Pictured: Hillary Clemens. Photo by Mike Tsai.
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By Hillary Clemens
“Do you bring it home with you?”
I’ve heard variations of this question many times in my career, usually in a talk-back following a performance in which something terrible has happened to one or more of the characters. They want to know if onstage trauma starts to infect an actor’s offstage life, and I always appreciate the questioner’s combination of artistic curiosity and empathy.
As we get closer to welcoming our first audiences to “A Doll’s House” at Kansas City Actors Theatre, this subject feels particularly pertinent. I recently joked to a friend that playing Nora each night is essentially performing a three-act panic attack—in a corset!
So do I bring Nora’s anxiety and heap of other troubles home with me? It’s complicated.
Like Nora, I have a husband and two small children at home (and unlike Nora, we have no nanny doing most of the child-rearing), so it’s especially important for me to leave as much of Nora’s neuroses at the theatre as I can, for the sake of the people who live with me. So I make a point of using my drive back home to decompress and shake off what I can before I walk through my own door.
I’ve also never been an actor who likes to be in character when I’m not actively rehearsing or performing. You’re not going to find me Daniel Day Lewis-ing around my house, immersing myself completely in the world and mind of the person I’m playing. (All due respect to Mr. Day Lewis; clearly this approach works great for him.)
I don’t do a lot of emotional “psyching-up” before I go on, and I don’t find that it’s helpful or fun to consciously keep swimming in a character’s troubles once I’ve left the theatre. In fact, doing that would be counterproductive for me—it would drain the resources I need to do my job.
But here’s the thing: our bodies do not know the difference between real trauma and pretend trauma.
So if you spend a significant amount of time of your day “living truthfully under imaginary circumstances”–as Meisner put it—involving anxiety, heartbreak, fear, despair, or rage, that’s going to take its toll in some way. If you weep and scream and beg for your life as Desdemona every night, your body is going to feel the effects of weeping and screaming and feeling mortal fear eight times a week, and your mood is going to be influenced too, no matter how mindful you are about compartmentalizing.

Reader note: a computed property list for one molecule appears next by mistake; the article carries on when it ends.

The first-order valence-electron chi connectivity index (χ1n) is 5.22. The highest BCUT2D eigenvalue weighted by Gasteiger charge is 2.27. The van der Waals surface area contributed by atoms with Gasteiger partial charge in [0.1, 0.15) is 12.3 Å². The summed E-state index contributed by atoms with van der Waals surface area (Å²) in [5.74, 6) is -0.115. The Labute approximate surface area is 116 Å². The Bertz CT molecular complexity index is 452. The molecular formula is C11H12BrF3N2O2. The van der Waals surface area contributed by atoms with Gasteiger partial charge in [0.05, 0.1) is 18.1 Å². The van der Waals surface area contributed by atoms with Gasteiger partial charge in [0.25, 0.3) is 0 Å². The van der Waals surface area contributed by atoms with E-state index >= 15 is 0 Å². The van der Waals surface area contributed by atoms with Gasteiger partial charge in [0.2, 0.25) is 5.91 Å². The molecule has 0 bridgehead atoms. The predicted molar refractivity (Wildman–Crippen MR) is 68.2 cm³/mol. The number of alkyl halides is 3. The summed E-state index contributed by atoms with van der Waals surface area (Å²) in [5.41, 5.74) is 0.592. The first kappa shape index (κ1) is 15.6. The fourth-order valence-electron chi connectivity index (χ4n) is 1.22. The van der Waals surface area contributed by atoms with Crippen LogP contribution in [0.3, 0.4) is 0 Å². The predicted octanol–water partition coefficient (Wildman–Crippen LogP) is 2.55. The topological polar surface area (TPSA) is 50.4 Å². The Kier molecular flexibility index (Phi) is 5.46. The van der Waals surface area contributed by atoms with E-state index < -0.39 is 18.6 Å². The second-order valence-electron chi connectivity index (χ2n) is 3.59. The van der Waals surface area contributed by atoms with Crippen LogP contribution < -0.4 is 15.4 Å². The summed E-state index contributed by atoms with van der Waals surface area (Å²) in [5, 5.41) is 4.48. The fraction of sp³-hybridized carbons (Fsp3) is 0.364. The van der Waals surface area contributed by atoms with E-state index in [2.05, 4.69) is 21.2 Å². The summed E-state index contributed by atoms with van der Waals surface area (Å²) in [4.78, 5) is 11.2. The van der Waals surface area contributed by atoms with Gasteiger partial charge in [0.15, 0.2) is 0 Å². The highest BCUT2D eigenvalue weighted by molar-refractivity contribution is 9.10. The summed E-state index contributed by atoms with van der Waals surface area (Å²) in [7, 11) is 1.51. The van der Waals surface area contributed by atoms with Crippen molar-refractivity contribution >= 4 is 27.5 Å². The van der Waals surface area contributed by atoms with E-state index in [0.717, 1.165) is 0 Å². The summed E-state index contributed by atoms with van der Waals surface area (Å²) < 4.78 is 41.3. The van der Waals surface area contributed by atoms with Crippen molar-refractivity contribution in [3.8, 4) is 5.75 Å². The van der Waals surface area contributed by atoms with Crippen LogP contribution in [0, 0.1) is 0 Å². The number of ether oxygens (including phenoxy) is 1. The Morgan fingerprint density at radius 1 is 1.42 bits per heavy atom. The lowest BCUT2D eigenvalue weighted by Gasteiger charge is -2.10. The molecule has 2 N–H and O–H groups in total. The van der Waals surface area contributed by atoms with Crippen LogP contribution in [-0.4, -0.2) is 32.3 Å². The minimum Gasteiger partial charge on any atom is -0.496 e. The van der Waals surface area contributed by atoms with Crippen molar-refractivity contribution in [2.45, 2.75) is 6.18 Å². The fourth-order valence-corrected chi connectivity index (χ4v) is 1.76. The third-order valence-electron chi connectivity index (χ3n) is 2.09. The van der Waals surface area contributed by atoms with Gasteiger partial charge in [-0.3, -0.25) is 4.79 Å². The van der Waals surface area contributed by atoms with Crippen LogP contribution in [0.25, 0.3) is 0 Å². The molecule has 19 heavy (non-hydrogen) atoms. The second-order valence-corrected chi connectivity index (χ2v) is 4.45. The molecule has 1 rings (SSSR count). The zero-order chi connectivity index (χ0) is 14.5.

This is why it isn’t indulgent but actually necessary for actors to take care of ourselves as well as possible when working on a role that takes us to dark and difficult and exhausting places, and to be hyper-aware of what physical and psychological stowaways may have insidiously hitched a ride home from the theatre.
Nora tries to dance the poison out with a desperate tarantella every night, which is not exactly my preferred method. And with a toddler and a baby at home, getting a lot of rest is fairly impossible. But I’ll be spending the run of this show looking for little ways to be kind to myself, paying attention to moments when Nora might be subconsciously twisting my perspective, and doing what I can to stay physically and emotionally healthy–because that’s my personal and professional responsibility.
And probably I should also take a lot of bubble baths while my husband empties out the diaper pail, right?
Hillary Clemens plays Nora Helmer in Kansas City Actors Theatre’s production of “A Doll’s House,” which is now playing at the City Stage in Union Station through August 25th. You can get tickets and info at kcactors.org or by calling the Central Ticket Office at 816-235-6222.
Clemens has previously appeared for Kansas City Actors Theatre as Sally in “A Lie of the Mind.” She was most recently seen as Viola in “Shakespeare in Love” at the Heart of America Shakespeare Festival, where she also appeared as Ophelia in “Hamlet.” In Chicago and elsewhere, she has worked with Chicago Shakespeare, Steppenwolf Theatre Company, Court Theatre, Writers’ Theatre, The Gift Theatre Company, Indiana Repertory Theatre, Seattle Shakespeare, ACT Seattle, Asolo Repertory Theatre, American Players Theatre and the Lake Tahoe Shakespeare Festival.